Exoskeleton boots take the stress out of walking

It might look like a prosthetic limb or a cybernetic leg, but these "boots", if you can still call them that, are something perfectly normal and capable people can use. What for, you ask? Well nothing more than to actually conserve energy. Humans have evolved to walk on two legs, that much is true. But that doesn't mean we've already reached the most efficient, energy-saving way to walk. That is what this exoskeleton pair are trying to accomplish, trying to reduce that amount of energy you expend while walking.

OK, that might sound something lazy at first glance. After all, health experts would recommend that you actually walk in order to burn calories, stay fit, etc. That doesn't mean, however that we should waste energy on walking. There's a thin line between spending energy and spending energy inefficiently, which is what researchers from Carnegie Mellon University's College of Engineering, headed by Steven Collins, are trying to address.

You might think that the boots accomplish this by providing power to the step through electric or motorized means, pretty much like how e-bikes try to augment the bike's own power. However, there are no wires, batteries, or electronics here. Everything is driven by mechanical parts and the laws of physics. A mechanical clutch is used to hold a spring that stretches and relaxes in concert with the movement of the feet, ankle, calf, and Achilles tendon. It tries to reduce the amount of energy needed for each step by using the spring's force to provide the necessary push to get the feet off the ground.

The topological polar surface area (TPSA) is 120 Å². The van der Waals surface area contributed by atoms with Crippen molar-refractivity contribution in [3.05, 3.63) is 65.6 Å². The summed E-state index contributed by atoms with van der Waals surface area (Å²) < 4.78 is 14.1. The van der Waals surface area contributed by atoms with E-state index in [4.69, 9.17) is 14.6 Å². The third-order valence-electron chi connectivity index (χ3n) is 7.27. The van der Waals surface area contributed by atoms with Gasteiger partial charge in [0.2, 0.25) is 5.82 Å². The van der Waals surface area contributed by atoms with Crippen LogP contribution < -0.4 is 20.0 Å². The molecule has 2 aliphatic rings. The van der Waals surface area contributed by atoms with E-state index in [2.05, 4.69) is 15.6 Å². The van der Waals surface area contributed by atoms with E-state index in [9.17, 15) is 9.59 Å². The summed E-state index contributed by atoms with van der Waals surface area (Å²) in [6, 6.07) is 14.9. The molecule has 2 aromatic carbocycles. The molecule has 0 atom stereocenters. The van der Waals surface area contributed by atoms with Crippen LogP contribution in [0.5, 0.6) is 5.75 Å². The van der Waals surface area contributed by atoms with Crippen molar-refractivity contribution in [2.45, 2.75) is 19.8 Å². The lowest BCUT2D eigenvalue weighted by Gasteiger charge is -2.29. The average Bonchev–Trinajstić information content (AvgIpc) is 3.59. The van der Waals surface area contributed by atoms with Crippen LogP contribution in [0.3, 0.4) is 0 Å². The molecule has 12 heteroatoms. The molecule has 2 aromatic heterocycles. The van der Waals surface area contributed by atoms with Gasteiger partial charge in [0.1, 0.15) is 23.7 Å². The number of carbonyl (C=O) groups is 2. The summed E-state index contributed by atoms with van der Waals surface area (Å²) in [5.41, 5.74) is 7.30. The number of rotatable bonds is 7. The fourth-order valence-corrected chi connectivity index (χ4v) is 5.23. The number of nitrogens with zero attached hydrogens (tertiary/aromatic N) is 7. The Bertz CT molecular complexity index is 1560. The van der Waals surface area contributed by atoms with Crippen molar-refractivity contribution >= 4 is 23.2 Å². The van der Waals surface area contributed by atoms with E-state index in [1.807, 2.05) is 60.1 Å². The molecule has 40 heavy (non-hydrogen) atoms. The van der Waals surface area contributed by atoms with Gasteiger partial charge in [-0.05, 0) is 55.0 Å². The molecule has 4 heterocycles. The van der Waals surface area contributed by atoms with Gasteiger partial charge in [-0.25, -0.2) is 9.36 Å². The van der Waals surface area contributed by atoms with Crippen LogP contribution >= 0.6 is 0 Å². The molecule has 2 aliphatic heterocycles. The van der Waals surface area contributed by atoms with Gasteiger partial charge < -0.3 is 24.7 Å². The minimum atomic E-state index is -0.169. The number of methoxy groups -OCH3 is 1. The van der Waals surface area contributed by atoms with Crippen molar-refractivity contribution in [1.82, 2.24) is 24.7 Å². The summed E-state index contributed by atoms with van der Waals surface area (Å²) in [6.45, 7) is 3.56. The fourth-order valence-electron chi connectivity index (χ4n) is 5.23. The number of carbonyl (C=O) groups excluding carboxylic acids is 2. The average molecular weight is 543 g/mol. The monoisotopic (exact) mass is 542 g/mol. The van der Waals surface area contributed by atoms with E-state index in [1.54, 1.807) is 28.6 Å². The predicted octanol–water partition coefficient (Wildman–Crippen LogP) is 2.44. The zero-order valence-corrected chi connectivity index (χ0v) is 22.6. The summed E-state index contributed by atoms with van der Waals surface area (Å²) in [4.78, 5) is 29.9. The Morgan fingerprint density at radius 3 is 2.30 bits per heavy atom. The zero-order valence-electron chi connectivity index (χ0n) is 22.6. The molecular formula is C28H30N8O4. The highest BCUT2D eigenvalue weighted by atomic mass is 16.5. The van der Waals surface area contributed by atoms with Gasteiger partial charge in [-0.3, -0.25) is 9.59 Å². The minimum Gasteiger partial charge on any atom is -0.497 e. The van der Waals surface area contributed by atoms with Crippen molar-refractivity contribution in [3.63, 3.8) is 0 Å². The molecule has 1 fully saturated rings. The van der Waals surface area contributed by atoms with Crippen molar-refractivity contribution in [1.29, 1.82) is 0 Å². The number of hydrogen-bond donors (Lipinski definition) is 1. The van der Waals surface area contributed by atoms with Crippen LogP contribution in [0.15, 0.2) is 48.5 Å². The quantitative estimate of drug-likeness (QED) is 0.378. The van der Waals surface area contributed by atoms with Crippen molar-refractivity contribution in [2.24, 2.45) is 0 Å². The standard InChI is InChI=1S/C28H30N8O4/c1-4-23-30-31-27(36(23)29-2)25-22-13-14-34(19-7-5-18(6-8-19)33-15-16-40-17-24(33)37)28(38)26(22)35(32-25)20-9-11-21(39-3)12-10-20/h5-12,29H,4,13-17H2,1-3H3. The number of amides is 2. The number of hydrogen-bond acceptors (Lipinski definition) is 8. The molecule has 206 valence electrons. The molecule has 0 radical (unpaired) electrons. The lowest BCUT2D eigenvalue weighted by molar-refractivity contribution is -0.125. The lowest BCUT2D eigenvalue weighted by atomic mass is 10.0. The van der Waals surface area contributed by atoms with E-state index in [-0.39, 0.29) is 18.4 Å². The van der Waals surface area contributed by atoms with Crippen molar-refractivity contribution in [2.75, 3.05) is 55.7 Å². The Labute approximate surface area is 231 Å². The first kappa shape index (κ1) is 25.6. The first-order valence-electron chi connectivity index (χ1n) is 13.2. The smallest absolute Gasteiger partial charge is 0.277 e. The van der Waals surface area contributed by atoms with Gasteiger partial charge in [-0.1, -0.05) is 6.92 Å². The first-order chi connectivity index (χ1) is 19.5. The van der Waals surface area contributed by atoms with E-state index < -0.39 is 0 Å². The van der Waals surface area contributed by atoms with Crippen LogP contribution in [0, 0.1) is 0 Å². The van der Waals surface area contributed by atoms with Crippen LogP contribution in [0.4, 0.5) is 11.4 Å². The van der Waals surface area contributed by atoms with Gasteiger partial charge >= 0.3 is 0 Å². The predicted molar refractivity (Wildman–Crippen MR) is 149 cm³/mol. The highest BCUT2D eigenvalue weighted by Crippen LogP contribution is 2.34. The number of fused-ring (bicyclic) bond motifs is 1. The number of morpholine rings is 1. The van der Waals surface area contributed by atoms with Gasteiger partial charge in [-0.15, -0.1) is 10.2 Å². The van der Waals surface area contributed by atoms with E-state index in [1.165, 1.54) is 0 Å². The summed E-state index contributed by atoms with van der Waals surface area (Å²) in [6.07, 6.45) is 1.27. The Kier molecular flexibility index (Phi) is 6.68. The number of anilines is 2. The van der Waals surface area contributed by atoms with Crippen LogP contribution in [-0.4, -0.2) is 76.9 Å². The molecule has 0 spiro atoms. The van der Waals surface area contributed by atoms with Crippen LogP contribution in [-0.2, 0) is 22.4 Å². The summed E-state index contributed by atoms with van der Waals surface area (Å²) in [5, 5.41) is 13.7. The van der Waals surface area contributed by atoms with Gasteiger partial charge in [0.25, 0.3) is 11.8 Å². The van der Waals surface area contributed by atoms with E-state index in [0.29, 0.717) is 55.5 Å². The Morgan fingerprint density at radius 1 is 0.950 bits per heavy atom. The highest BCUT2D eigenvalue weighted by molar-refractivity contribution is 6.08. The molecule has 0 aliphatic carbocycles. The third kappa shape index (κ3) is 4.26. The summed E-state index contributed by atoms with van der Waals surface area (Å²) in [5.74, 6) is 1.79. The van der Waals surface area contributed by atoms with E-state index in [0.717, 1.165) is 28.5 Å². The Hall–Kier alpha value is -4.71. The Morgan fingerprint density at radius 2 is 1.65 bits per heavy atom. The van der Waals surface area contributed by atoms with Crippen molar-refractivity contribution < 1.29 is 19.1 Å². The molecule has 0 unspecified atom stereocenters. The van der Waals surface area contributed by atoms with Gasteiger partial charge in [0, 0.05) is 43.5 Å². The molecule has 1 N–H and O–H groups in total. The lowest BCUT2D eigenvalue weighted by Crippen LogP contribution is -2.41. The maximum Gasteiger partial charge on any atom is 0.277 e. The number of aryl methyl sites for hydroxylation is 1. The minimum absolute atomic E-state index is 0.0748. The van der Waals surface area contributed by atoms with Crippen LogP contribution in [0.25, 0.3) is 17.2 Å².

To some extent, this is the same mechanical and physical principles used by products like the Enko running shoes, except this is clearly more of a research project than a stylish consumer product. More than just a way to save energy when walking, the exoskeleton's mechanical clutch could provide a blueprint for exoskeletons, which could be used by industry workers or first responders, that do not require electrical or chemical power sources, both of which could prove to be even dangerous in some situations.

SOURCE: Discovery News